The secret to a successful garden? Know thyself and definitely know thy limitations.
We arrived in London 17 years ago, urban to the core. As New York architects, we had a deep and extensive knowledge of building materials, but we knew next to nothing about plants. With a small garden to fill, we knew the plants had to be low-maintenance so we called in the experts—landscape architect friends.
Their solution? To create a micro rain forest of hardy, shade resistant plants in the heart of London. Anchored around four New Zealand ferns, it grows more lush every year despite my neglectful parenting. Five minutes in my private eco system, listening to the birds and chirruping insects, is all you need before the din of London melts away and the calm sets in.
Above: Two custom built sheds enclose the outdoor room and provide us with much-needed storage for bicycles, garden equipment, and tools.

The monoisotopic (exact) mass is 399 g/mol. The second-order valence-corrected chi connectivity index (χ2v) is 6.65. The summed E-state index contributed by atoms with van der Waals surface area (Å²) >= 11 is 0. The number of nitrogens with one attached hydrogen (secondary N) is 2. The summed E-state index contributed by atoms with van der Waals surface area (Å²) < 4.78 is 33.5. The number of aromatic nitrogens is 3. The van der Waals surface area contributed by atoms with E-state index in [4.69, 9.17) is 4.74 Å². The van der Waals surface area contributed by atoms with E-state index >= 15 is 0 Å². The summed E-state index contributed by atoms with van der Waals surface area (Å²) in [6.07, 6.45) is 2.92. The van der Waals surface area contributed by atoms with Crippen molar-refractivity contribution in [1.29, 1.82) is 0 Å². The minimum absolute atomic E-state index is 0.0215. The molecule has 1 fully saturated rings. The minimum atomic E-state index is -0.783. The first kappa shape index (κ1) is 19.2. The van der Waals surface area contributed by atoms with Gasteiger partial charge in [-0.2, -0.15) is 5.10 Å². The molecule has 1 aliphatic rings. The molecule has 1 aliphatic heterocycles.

Above: A view through the ferns. The large splayed leaves of Monstera deliciosa (L) create structure to frame the perimeter. In the center raised bed, the striped leaves of Liriope muscari 'Variegata' (Front, L) complement shades of burgundy including the small, rounded leaves of Heuchera micrantha 'Palace Purple' (Front, R). Photograph by Kristin Perers.
Above: An outdoor carpet and a few chairs are all you need for an outdoor room. (For more, see Design Sleuth: Christine's Outdoor Rug.)
Above: Jasmine climbs the trellis and smells divine in the summer.
Above: The large leaves of Monstera deliciosa (L) provide contrast to both the vine and the textured, slightly furry leaves of white pelargonium (R). For more about pelargoniums, see "Please Don't Call Them Geraniums."
Above: Ferns and black bamboo in a London rain forest.
Above: Bamboo provides a canopy for the ferns.
Above: A bird's eye view of our ecosystem.